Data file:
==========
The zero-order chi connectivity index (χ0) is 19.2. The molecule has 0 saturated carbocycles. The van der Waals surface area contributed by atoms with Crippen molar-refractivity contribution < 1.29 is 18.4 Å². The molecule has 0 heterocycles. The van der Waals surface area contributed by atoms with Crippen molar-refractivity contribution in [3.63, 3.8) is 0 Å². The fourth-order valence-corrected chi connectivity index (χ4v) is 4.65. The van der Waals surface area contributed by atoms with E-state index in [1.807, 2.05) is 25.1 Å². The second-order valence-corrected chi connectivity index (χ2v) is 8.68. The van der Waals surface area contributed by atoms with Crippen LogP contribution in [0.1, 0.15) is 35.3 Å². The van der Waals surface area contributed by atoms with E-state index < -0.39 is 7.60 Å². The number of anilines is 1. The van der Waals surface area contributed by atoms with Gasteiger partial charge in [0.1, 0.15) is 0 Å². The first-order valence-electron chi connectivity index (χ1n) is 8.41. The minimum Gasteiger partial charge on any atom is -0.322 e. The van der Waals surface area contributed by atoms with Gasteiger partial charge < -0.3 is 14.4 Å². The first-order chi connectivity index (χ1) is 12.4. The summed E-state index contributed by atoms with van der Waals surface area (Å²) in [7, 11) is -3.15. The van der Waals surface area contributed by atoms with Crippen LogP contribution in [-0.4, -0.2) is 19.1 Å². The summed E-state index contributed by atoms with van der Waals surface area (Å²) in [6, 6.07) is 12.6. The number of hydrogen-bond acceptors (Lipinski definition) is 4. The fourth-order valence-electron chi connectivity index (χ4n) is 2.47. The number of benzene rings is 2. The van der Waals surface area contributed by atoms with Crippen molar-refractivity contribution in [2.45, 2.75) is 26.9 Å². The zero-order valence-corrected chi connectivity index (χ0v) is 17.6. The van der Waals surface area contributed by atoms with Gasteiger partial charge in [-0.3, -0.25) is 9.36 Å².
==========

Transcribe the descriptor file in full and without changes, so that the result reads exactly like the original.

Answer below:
The zero-order chi connectivity index (χ0) is 19.2. The molecule has 0 saturated carbocycles. The van der Waals surface area contributed by atoms with Crippen molar-refractivity contribution < 1.29 is 18.4 Å². The molecule has 0 heterocycles. The van der Waals surface area contributed by atoms with Crippen molar-refractivity contribution in [3.63, 3.8) is 0 Å². The fourth-order valence-corrected chi connectivity index (χ4v) is 4.65. The van der Waals surface area contributed by atoms with E-state index in [1.807, 2.05) is 25.1 Å². The second-order valence-corrected chi connectivity index (χ2v) is 8.68. The van der Waals surface area contributed by atoms with Crippen LogP contribution in [0.1, 0.15) is 35.3 Å². The van der Waals surface area contributed by atoms with E-state index < -0.39 is 7.60 Å². The number of anilines is 1. The van der Waals surface area contributed by atoms with Gasteiger partial charge in [0.1, 0.15) is 0 Å². The first-order valence-electron chi connectivity index (χ1n) is 8.41. The minimum Gasteiger partial charge on any atom is -0.322 e. The van der Waals surface area contributed by atoms with Gasteiger partial charge < -0.3 is 14.4 Å². The first-order chi connectivity index (χ1) is 12.4. The summed E-state index contributed by atoms with van der Waals surface area (Å²) in [7, 11) is -3.15. The van der Waals surface area contributed by atoms with Crippen LogP contribution in [-0.4, -0.2) is 19.1 Å². The summed E-state index contributed by atoms with van der Waals surface area (Å²) in [6, 6.07) is 12.6. The number of hydrogen-bond acceptors (Lipinski definition) is 4. The fourth-order valence-electron chi connectivity index (χ4n) is 2.47. The number of benzene rings is 2. The van der Waals surface area contributed by atoms with Crippen molar-refractivity contribution in [2.45, 2.75) is 26.9 Å². The zero-order valence-corrected chi connectivity index (χ0v) is 17.6. The van der Waals surface area contributed by atoms with Gasteiger partial charge in [-0.3, -0.25) is 9.36 Å².